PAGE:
Touring through the streets of Chennai, Flowers again photographed everyday details; horse-drawn carriages dating from Victorian times, a traffic policeman shading himself with an umbrella, an aging Austin Ten car parked outside a row of shops. The streets were crowded with traders, women dressed in saris, and men in white shirts and trousers. There were awnings to shield pedestrians from sun and rain, while cattle ambled past the Rainbow Hotel. His own lodgings were more palatial; he photographed the high ceilinged bedroom with mosquito nets over the beds. The Parrys district provided ample subject matter: Several photographs show the motley shops lining NSC Bose Street, looking towards the distant towers of the High Court. Several buildings are now gone, including the ornate Esman Building with its watch shops and Gramophone House, replaced, as is much of Bose Street, with a modern-day medley of hoardings, cheap plastic signs and opportunist pavement hawkers. The traffic in 1963 was mainly composed of bicycles, rickshaws and horse-drawn jutkas, with a few modern saloon cars; nowadays motorcycles and yellow three-wheel taxis throng the busy street. Flowers also photographed the corner of Periyar Salai, with the white clock tower of the Ripon Building in the background. and the grand Chennai Central railway station, with its Victorian clock tower. A visit to Fort St. George was also part of the tour, with its museum of armaments and portraits of generals and viceroys, and the nearby Anglican church of St. Mary’s, with its memorial plaques recording the many who had died in pursuit of an imperial vision.

The following day, May 11th, Flowers flew north to Calcutta (Kolkata). During his time there he again ventured out with his camera. The streets were wide and dusty – a far cry from the traffic jams of today’s Kolkata. Several photographs include signs for companies still in business, such as K.R. Lynch., a surgical supplier on Chittaranjan Avenue, opposite the School of Tropical Medicine. Flowers snapped a lorry full of soldiers looking suspiciously at this English photographer. He took in tourist sites, photographing the Pareshnath Jain Temple, on Badridas Temple Street, a building dating from the 1860’s with ornate gardens and interior halls lined with mirrors. 

After Calcutta, Flowers and Terry flew to Mohanbari, a town in Assam, in a twin-engined Fokker Friendship. On a previous flight, their C 47 Dakota had hit turbulence in an electrical storm, with ensuing chaos: “Baggage fell all over the place. Teapots and cutlery onto the floor in the kitchen. Children screaming. The pilot was game and threw the machine nose down, and then after sliding about crab fashion, made quite a reasonable landing.” On that flight they were accompanied by Mr. Nagarajan, a director of Brooke Bond, who ‘quite enjoyed’ the spectacle. The Fokker Friendship encountered no turbulence and the flight to Mohanbari went well. Returning to Calcutta, they stayed at the Grand Hotel, which Flowers described as ‘enormous’, with a long walk from the lift to their rooms; their Antler suitcases stacked three high on a porter’s head. After dinner they watched a second-rate cabaret. “We were able to drink thank goodness. Calcutta is ‘wet’. The price of a drink is incredible. Bottle of scotch £10! Indian beer is not too bad though, and reasonable.”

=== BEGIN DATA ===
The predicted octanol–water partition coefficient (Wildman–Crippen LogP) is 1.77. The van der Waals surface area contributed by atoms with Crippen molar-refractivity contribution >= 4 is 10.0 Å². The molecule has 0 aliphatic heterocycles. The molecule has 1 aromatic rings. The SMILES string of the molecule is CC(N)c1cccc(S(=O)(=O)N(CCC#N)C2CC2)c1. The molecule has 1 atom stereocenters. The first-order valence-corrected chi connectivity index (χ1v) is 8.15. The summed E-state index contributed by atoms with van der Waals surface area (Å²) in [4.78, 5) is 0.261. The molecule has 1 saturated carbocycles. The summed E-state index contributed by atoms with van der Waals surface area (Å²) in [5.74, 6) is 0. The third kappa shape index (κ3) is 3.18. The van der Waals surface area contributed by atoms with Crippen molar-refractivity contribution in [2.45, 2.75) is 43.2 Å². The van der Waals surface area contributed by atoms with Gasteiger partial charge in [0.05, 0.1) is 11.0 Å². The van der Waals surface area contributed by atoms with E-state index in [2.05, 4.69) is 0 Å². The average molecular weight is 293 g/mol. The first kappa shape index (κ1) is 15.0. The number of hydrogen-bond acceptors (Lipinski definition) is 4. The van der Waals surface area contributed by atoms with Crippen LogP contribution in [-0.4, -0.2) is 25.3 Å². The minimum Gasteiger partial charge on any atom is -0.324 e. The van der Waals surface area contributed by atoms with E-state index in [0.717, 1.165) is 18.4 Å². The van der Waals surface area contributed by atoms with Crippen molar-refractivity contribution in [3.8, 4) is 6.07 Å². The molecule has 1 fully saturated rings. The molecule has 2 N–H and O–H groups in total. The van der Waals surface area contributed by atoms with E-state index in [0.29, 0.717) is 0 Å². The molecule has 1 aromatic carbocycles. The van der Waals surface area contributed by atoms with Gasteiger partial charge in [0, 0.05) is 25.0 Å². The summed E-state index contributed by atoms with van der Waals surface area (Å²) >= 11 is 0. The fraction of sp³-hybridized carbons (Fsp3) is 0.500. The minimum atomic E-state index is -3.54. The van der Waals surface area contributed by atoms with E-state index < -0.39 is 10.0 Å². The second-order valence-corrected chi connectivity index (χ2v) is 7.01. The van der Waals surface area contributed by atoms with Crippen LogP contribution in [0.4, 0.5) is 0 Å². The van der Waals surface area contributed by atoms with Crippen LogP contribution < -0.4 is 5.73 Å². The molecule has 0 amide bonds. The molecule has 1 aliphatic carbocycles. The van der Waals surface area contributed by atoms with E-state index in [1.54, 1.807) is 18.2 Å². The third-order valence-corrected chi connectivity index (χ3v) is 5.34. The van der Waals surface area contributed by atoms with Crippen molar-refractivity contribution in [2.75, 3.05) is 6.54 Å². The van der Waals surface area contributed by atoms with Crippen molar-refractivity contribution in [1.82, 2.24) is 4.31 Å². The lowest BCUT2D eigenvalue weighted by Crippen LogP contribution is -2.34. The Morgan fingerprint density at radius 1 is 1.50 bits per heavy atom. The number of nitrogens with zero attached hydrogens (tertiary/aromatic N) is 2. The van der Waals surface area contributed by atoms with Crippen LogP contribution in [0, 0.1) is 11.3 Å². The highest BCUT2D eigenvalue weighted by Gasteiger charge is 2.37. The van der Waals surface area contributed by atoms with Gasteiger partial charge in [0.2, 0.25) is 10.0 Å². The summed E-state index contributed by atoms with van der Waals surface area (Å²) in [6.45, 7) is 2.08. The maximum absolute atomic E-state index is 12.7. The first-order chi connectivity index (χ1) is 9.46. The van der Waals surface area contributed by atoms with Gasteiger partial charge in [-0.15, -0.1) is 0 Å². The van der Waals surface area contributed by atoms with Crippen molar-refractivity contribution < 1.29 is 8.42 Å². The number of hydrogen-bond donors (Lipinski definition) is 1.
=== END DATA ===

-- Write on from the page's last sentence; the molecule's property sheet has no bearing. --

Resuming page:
The following day, they were taken on a tour of Calcutta by a Mr. Gaush, in a Dodge shooting brake. Gaush started by showing them the more affluent areas, then the middle class sections, then the poorest districts: “There are enough poor wretched humans in this one town to make the whole of life on this planet a mockery. Every conceivable unpleasant sight, pavement dwellers all over the place, tolerated by the others. ‘The unconcern of the occident’ someone said.” In 1963, the city of Calcutta had eight million inhabitants, with a water supply designed for a quarter that number. Flowers gave Gaush films for safe keeping, then he and Terry took a flight back to Coimbatore and the High Wavys estate, to photograph the famous Mother Bush:  “On our way to the airport we called at the best shops to buy china. Terrible stuff. The third place was fruitful enough for us to buy something.” 

After High Wavys they went on to Anomalia where they stayed at the home of Roger and June Hands, and, under pressure for time, cancelled lunches that had been arranged in order to concentrate on photography. Flowers chose a small group of female workers to pose for the tea picking scenes. He was aware that the women were from a low caste in the Indian social system, but the following day they showed up, all dressed in their best saris. [photograph top of page] “It is quite tricky getting Indians or Africans to smile. They all think they should be serious in a photograph.” The following day, Flowers and Terry returned to Coimbatore, a four hour drive. ” It took nearly 2 hours to slowly get down the 40 hairpin bends to the hot plains below.”  This time, they could not stay with the Thurnmans, as there was a UK trade delegation visiting, so they were guests at the England Club. ” . . we met some of them in the bar, in fact all the local (Southern Indian European) talent, about 20 odd people. I found myself talking to a charming over talkative woman who told me she had wanted to be an actress and sing comedy…. etc.” That was their last day in India; they then returned to Nairobi, as the weather had improved in Kenya and photographing the tea estates was now feasible.

Flowers’s journey in India had taken him the length and breadth of the continent. Travelling from Mumbai [Bombay] in the West, to Chennai [Madras] on the Indian Ocean, then to Kolkata [Calcutta] and Assam in the North East, he had stayed in some of India’s grandest hotels, and photographed the estates, factories and godowns (warehouses) of Brooke Bond. In addition to modern factories, his eye was drawn to a quintessential India that was passing, a world of horse-drawn carriages, rickshaws, ox carts and snake-charmers. He enjoyed meeting the tea estate managers and their families, but missed his own home in London. Meanwhile, back in St. John’s Wood, in addition to looking after their three young children, Angela was also keeping an eye on the photographic studio, where Valerie and David were processing the rolls of film sent home by Flowers.

Text: Peter Murray

Editor: Francesca Flowers